Methods An occupationally active subset (n=1000) of the 2004 Northern Sweden MONICA survey was used in a cross-sectional study. A five-year follow-up of this population was also performed (n=626). Level of burnout was measured using the Shirom Melamed Burnout Questionnaire (SMBQ). Burnout patients were studied for the second thesis aim. A cohort of 117 patients from the REST project was investigated using a baseline questionnaire and sick leave data at two-year follow-up. Grounded Theory was used for an in-depth interview and analysis of 12 employed patients.

Results Cross-sectional results from the working general population showed that women have higher levels of burnout than men. In both sexes, work demands, work control, and job insecurity were associated with burnout levels. Among women, education, socioeconomic position, work object, and working hours were also important. Work factors in combination with situational life factors explained about half the difference in burnout level between women and men. Longitudinal results show that burnout levels decrease with age in both sexes, although the changes occur at an earlier age for men. A constant job strain, increased job insecurity, and a worsened economic situation are related to an increase in burnout level. When studying risk factor accumulation, each additional risk factor exposure increases the burnout level.

In burnout patients, low work control and use of covert coping towards supervisors and workmates predicts unchanged sick leave levels after a twoyear period. Borderline significance was found between work overcommitment and reduced sick leave. Both personal resources and external support are described as important factors when regaining the ability to work. Perceived validation, insights into the situation and adaptive coping skills increase the chance of regaining the ability to work. External support, particularly from the workplace, is also important.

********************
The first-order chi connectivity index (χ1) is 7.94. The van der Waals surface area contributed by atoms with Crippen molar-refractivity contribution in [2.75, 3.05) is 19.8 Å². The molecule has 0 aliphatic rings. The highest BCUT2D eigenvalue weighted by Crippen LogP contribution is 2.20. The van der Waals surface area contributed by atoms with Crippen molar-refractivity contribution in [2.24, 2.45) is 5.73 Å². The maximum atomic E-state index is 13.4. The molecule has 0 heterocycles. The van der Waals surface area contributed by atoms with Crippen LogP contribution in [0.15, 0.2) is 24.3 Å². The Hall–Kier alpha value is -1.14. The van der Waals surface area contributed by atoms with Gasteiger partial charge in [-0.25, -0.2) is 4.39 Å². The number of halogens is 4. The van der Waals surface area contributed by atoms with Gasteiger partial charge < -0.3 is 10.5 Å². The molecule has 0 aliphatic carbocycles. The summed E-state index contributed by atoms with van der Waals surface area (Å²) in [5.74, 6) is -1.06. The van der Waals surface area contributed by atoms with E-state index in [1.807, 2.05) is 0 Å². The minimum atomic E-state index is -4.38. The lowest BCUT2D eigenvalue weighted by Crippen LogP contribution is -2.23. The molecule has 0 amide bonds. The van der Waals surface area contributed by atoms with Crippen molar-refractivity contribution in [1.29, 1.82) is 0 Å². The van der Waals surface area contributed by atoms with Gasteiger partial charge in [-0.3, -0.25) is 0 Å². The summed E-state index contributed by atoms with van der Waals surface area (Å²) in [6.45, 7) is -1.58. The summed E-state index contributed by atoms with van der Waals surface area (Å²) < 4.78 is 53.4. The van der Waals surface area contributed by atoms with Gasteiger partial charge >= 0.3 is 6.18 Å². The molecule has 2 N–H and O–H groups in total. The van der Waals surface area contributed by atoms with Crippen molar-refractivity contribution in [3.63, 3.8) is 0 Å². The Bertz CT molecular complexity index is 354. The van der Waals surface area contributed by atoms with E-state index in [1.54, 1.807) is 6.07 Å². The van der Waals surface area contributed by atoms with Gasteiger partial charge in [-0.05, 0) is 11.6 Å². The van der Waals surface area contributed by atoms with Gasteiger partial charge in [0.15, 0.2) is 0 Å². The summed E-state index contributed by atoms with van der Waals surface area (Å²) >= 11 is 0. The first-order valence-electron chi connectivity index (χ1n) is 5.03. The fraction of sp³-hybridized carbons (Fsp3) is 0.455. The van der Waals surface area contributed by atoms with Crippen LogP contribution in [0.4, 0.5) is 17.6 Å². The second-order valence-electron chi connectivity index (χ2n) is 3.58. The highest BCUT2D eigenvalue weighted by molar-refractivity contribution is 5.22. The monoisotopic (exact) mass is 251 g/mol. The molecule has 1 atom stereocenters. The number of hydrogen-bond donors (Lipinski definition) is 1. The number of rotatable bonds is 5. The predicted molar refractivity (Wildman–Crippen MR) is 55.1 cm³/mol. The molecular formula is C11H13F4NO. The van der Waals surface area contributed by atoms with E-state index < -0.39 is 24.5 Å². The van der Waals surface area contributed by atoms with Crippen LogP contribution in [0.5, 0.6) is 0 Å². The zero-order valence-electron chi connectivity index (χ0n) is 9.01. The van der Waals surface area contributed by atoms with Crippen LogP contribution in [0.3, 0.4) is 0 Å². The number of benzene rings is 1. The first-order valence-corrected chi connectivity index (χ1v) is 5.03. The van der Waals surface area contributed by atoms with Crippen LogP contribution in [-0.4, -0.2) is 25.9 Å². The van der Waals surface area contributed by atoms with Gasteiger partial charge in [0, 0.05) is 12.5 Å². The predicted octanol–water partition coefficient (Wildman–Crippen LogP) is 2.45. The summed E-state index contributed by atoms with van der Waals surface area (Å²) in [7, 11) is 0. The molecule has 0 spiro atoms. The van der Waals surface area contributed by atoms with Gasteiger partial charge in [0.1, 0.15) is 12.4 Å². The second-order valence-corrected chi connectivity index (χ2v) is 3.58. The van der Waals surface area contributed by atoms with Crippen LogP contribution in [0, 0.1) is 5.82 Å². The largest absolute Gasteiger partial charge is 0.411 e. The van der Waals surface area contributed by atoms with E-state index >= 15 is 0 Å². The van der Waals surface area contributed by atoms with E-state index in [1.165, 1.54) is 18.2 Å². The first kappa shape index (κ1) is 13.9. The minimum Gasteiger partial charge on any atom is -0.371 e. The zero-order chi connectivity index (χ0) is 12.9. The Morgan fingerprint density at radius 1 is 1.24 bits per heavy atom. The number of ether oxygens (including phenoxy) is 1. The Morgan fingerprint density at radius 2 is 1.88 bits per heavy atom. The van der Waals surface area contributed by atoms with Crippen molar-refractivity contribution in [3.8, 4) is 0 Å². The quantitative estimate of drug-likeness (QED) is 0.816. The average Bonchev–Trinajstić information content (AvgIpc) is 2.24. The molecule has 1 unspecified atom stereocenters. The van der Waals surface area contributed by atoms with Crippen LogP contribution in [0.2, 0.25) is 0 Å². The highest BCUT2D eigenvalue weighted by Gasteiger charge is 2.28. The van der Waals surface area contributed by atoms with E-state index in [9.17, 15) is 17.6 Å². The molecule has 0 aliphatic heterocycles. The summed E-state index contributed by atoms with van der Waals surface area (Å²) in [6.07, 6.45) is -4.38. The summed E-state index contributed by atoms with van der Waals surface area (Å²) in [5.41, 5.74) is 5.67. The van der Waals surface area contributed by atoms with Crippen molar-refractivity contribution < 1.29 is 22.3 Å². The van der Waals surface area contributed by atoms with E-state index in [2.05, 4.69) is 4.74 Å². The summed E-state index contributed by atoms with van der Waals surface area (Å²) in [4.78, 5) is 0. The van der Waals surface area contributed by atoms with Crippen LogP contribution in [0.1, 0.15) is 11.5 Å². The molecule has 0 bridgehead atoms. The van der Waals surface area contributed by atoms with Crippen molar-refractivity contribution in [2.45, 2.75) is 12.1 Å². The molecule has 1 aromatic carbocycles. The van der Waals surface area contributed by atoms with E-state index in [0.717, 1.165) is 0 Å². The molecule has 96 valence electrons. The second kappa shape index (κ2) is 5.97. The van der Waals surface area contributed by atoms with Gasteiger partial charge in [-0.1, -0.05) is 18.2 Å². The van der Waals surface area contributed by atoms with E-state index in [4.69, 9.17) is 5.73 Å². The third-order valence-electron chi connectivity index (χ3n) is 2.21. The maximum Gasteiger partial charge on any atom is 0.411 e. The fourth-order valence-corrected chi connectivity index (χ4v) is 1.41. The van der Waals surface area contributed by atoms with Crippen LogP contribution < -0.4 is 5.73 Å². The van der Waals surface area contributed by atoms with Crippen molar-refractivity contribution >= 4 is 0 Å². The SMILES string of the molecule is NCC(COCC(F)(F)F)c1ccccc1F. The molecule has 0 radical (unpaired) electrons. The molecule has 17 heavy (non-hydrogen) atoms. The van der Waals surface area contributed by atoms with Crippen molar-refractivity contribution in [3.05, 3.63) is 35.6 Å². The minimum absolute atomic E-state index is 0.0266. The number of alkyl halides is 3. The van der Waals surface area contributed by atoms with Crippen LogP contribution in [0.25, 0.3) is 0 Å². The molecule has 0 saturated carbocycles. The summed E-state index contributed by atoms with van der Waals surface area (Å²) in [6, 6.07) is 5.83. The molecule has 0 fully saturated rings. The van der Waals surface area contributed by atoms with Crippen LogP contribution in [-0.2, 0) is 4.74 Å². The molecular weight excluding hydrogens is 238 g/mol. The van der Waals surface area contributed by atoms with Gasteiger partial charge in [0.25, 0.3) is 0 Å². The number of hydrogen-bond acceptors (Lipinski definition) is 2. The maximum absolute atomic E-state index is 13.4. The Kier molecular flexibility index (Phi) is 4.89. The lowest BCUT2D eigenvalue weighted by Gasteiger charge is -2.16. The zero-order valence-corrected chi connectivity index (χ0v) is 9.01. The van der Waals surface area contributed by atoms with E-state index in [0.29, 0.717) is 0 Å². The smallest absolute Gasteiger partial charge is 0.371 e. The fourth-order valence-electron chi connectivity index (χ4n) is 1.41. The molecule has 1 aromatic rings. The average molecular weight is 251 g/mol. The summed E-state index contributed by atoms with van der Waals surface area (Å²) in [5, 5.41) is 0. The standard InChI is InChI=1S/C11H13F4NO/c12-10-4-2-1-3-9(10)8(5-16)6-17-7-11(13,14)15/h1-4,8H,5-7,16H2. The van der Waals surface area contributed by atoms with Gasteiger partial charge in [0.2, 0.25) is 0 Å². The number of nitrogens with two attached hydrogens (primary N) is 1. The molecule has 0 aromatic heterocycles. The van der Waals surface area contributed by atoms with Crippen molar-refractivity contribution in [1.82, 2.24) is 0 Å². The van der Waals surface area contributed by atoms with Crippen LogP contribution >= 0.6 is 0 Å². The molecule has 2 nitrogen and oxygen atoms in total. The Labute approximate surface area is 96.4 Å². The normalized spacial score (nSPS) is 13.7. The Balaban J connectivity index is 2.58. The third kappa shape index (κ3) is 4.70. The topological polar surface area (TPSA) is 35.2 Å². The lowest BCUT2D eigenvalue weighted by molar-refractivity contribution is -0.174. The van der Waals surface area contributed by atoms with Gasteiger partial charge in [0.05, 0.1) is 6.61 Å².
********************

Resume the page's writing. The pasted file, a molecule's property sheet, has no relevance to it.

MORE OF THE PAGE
Conclusion There are links between psychosocial work factors and burnout levels in a working general population and sick leave levels in burnout patients. Socioeconomic position and working conditions are important for the level of burnout among working women. In the working population, age differences occur between the sexes; women reduce their burnout levels later in life than men. In the burnout patient population, coping patterns and control at work predict sick leave levels after two years. Both internal resources and external support are important when burnout patients describe the process of regaining the ability to work. The workplace and the work environment are important in preventing working people from becoming burned out and in easeing return to work after sick leave. A person’s coping pattern is also important in reduction of sick leave.

Place, publisher, year, edition, pages
Umeå: Umeå universitet, 2011. 54 p.
Series
Umeå University medical dissertations, ISSN 0346-6612 ; 1439
Keyword
Burnout, exhaustion disorder, psychosocial work factors, coping, social support, demands, control, job strain, job insecurity, sick leave, return to work, working population, epidemiology, grounded theory
National Category
Public Health, Global Health, Social Medicine and Epidemiology
Research subject
Public health
Identifiers
urn:nbn:se:umu:diva-47623 (URN)978-91-7459-269-6 (ISBN)
Public defence
2011-10-21, Hörsal Betula, Byggnad 6M, Norrlands universitetssjukhus, Umeå, 09:00 (Swedish)
Opponent
Supervisors
Available from: 2011-09-30 Created: 2011-09-26 Last updated: 2012-11-07Bibliographically approved

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Norlund, SofiaReuterwall, ChristinaHöög, JonasNordin, MariaEdlund, CurtSlunga Birgander, Lisbeth